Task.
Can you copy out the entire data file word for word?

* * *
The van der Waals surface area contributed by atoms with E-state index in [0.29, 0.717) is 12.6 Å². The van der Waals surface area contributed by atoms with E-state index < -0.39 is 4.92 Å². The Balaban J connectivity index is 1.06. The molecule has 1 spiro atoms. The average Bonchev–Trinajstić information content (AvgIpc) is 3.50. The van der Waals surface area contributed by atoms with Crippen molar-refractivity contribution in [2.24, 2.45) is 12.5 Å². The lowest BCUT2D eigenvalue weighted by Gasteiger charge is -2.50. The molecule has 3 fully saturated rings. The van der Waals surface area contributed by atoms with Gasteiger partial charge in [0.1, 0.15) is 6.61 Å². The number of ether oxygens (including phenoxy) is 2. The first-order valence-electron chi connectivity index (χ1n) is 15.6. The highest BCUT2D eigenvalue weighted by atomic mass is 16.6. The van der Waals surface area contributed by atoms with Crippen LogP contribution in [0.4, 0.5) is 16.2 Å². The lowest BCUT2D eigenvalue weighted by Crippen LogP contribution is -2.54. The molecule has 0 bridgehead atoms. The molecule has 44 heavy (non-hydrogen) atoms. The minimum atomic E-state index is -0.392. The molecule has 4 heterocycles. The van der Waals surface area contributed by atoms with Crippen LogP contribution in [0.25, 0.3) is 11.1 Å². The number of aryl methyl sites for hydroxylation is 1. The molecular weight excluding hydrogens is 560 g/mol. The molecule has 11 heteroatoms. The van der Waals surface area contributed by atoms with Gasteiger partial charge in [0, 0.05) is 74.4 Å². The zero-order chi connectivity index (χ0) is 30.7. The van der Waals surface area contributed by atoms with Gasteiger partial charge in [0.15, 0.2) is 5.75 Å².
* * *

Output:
The van der Waals surface area contributed by atoms with E-state index in [0.29, 0.717) is 12.6 Å². The van der Waals surface area contributed by atoms with E-state index < -0.39 is 4.92 Å². The Balaban J connectivity index is 1.06. The molecule has 1 spiro atoms. The average Bonchev–Trinajstić information content (AvgIpc) is 3.50. The van der Waals surface area contributed by atoms with Crippen molar-refractivity contribution in [2.24, 2.45) is 12.5 Å². The lowest BCUT2D eigenvalue weighted by Gasteiger charge is -2.50. The molecule has 3 fully saturated rings. The van der Waals surface area contributed by atoms with Gasteiger partial charge in [0.1, 0.15) is 6.61 Å². The number of ether oxygens (including phenoxy) is 2. The first-order valence-electron chi connectivity index (χ1n) is 15.6. The highest BCUT2D eigenvalue weighted by atomic mass is 16.6. The van der Waals surface area contributed by atoms with Crippen LogP contribution in [0.4, 0.5) is 16.2 Å². The lowest BCUT2D eigenvalue weighted by Crippen LogP contribution is -2.54. The molecule has 0 bridgehead atoms. The molecule has 44 heavy (non-hydrogen) atoms. The minimum atomic E-state index is -0.392. The molecule has 4 heterocycles. The van der Waals surface area contributed by atoms with Crippen LogP contribution in [0.25, 0.3) is 11.1 Å². The number of aryl methyl sites for hydroxylation is 1. The molecular weight excluding hydrogens is 560 g/mol. The molecule has 11 heteroatoms. The van der Waals surface area contributed by atoms with Gasteiger partial charge in [0, 0.05) is 74.4 Å². The zero-order chi connectivity index (χ0) is 30.7. The van der Waals surface area contributed by atoms with Gasteiger partial charge in [0.15, 0.2) is 5.75 Å².